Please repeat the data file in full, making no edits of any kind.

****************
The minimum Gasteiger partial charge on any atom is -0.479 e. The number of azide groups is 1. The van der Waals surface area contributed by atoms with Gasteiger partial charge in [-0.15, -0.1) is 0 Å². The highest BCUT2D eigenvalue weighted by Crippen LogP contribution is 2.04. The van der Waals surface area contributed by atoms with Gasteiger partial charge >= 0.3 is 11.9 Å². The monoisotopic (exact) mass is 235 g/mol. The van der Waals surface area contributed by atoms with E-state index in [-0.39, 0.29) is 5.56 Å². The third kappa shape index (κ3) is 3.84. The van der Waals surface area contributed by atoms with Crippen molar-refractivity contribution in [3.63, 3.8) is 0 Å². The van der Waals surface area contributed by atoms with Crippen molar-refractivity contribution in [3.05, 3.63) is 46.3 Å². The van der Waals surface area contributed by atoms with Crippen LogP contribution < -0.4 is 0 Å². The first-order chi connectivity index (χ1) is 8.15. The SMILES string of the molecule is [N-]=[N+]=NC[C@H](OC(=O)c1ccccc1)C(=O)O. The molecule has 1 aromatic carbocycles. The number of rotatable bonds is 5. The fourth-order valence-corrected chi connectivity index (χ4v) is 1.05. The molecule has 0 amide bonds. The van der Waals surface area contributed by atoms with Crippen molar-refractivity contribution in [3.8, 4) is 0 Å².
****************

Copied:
The minimum Gasteiger partial charge on any atom is -0.479 e. The number of azide groups is 1. The van der Waals surface area contributed by atoms with Gasteiger partial charge in [-0.15, -0.1) is 0 Å². The highest BCUT2D eigenvalue weighted by Crippen LogP contribution is 2.04. The van der Waals surface area contributed by atoms with Gasteiger partial charge >= 0.3 is 11.9 Å². The monoisotopic (exact) mass is 235 g/mol. The van der Waals surface area contributed by atoms with E-state index in [-0.39, 0.29) is 5.56 Å². The third kappa shape index (κ3) is 3.84. The van der Waals surface area contributed by atoms with Crippen molar-refractivity contribution in [3.63, 3.8) is 0 Å². The van der Waals surface area contributed by atoms with Crippen molar-refractivity contribution in [3.05, 3.63) is 46.3 Å². The van der Waals surface area contributed by atoms with Crippen LogP contribution < -0.4 is 0 Å². The first-order chi connectivity index (χ1) is 8.15. The SMILES string of the molecule is [N-]=[N+]=NC[C@H](OC(=O)c1ccccc1)C(=O)O. The molecule has 1 aromatic carbocycles. The number of rotatable bonds is 5. The fourth-order valence-corrected chi connectivity index (χ4v) is 1.05. The molecule has 0 amide bonds. The van der Waals surface area contributed by atoms with Crippen molar-refractivity contribution in [3.8, 4) is 0 Å².